Global experts say the Mediterranean diet - long celebrated for its health benefits - is going out of fashion in the countries where it was once a daily regimen, and they're blaming the growth of fast food and mass tourism.
Lluis Serra-Majem, head of the International Foundation of Mediterranean Diet, said it has decreased by 70 per cent in Greece over the last 30 years and 50 per cent in Spain.
The diet is rich in starchy foods such as bread and pasta, fruit and vegetables, extra virgin olive oil, red wine, some fish, and a small amount of meat - and experts fear its devastating decline may be irreversible.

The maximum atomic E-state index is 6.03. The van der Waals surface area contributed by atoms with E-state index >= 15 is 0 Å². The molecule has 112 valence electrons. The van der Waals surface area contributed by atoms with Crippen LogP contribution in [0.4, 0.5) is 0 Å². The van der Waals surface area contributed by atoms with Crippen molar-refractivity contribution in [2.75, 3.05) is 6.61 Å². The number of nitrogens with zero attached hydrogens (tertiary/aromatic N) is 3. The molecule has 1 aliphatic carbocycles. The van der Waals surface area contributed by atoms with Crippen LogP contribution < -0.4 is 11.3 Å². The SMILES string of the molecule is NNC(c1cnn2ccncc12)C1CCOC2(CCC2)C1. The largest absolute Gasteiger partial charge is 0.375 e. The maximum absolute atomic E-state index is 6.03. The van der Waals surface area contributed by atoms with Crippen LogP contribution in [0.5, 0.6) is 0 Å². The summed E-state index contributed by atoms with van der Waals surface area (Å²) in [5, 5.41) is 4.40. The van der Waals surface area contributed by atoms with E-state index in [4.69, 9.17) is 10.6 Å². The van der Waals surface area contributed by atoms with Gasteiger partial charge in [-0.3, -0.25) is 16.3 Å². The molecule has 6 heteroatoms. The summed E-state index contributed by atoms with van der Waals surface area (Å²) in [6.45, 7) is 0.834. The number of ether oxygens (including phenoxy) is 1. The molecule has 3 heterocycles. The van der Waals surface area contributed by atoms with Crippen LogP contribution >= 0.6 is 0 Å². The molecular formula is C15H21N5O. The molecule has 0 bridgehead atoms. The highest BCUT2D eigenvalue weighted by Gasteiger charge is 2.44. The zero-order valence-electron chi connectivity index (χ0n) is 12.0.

Found to varying degrees in all countries bordering the Mediterranean Sea, the diet was added in 2010 to Unesco's Intangible Cultural Heritage of Humanity list for seven countries - Croatia, Cyprus, Greece, Italy, Morocco, Spain and Portugal.
It was praised by the United Nations for promoting hospitality, neighbourliness, intercultural dialogue and creativity.
But experts are now exploring ways to revive it, from making it appealing to teenagers, to persuading people to buy fresh and sometimes costlier food in a period of economic crisis.
Less than 15 per cent of the Spanish population still eats a Mediterranean diet, while 50 to 60 per cent do so sometimes.